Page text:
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LawBreakers Hands-On: The Gunplay Feels Unreal

Kai Powell
Posted Jun 29, 2016
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When I first stepped into the Nexon meeting room, having never seen gameplay of LawBreakers in person, I arrived with two misconceptions of the title. One, that the action would hopefully on par with that of Unreal Tournament and two, the grappling hook from Bulletstorm would make a grand reappearance in a competitive shooter. Sadly, I couldn’t quite find either of these ideas to be true. Cliff Bleszisnki and his crew came close to both, but my experience with LawBreakers still left something to be desired.

During my time with LawBreakers, I played a few matches of the newly unveiled Turf War mode. As a hybrid between King of the Hill and your standard Team Deathmatch, this mode had both teams facing off for control of one of three various points on the map Promenade, another new addition that was said to be based off a famous Santa Monica landmark. If both teams were on the top of their game, rounds reset in a spectacularly quick fashion and the first to secure 13 points would be declared the winner, although none of my matches got to the “overtime”.

Each of the four classes in the current build of LawBreakers had their own feel when it came to both mobility and shooting. Of the classes available, I gravitated most naturally to the Vanguard, the most aerial of the four with a jetpack and the second-lowest health of the crew. The Vanguard’s primary weapon of choice was a gatling gun, something I’m fond of in most any shooter as a more defensive loadout. With such a huge focus on offense, I certainly wouldn’t be able to back myself into a corner and unload every bullet in some defensive measure.

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Wielding only a fifty-round clip at my disposal, I’d routinely firing at airborne targets, trying to lead my shots and emptying all fifty rounds at a single target only to see them live through the attack. This occurred at any range, whether it was up close where an Assassin-type would kill me first, medium range, or from across one of the open spaces in the map where plenty of distance was left between us. The ‘time-to-kill’ metric felt unusually skewed to where my Vanguard would take too long to take out a single enemy with her primary weapon; couple that with a seemingly low amount of bullets to her “Hydra” gatling cannon made it difficult to reliably take out members of the enemy team, especially when the firefights were taken up above the playing field.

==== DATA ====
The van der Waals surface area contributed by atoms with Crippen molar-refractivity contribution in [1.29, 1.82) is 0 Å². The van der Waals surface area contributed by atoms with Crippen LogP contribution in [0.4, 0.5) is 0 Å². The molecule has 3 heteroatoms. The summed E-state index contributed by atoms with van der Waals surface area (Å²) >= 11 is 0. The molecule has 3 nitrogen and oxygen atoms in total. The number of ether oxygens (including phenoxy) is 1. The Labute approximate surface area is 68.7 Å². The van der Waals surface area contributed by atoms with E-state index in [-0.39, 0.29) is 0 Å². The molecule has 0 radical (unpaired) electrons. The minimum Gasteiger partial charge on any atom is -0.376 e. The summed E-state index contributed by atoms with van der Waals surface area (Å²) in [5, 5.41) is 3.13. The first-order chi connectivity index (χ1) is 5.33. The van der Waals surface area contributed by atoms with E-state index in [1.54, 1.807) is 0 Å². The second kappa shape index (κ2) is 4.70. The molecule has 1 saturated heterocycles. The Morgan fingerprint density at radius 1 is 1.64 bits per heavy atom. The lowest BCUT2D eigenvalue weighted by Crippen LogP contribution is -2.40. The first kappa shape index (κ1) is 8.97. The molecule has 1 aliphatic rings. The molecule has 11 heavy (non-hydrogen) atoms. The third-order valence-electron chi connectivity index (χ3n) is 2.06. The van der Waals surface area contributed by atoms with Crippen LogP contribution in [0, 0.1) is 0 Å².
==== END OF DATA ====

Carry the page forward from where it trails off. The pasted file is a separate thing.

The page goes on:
There were times that LawBreakers aimed to be a faster experience, yet missed the mark by a wide margin. The moments when both teams converged together on a single capture point during those crucial last few moments of the round were easily the high points of my experience with LawBreakers. When both teams clash against one another, dominating each other from the ground, air, or those zero-gravity pockets on the map, there’s a frantic charm to the action. However, the further you got away from these lower-gravity points, the more the action slowed down and I couldn’t help but feel like there was something not quite clicking with the grounded firefights.

Those times when I saw an untimely demise through the enemy team’s superior tactics, forced to respawn back at the main base and perform a walk of shame to get back into the action. These fifteen-plus second runs immediately pulled me out of the action and ruined the tension that had been built up from the previous firefights. I felt like the standard movement speed was a bit too slow compared to the other pace of action and I would find myself hitting the Vanguard’s special Afterburner ability to race back to whichever points were being contested, only to find myself without any fuel and locked out of half of her unique abilities until her fuel pool could recharge.

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CliffyB and the team at Boss Key have set up the framework for a decent competitive shooter that feels like a slower Unreal Tournament matched with the diverse character classes of Blizzard’s recently released Overwatch. Though the speed could most certainly use a tweak, some of the newer conventions can help give new life to the arena shooter genre if Boss Key can fully realize their potential.

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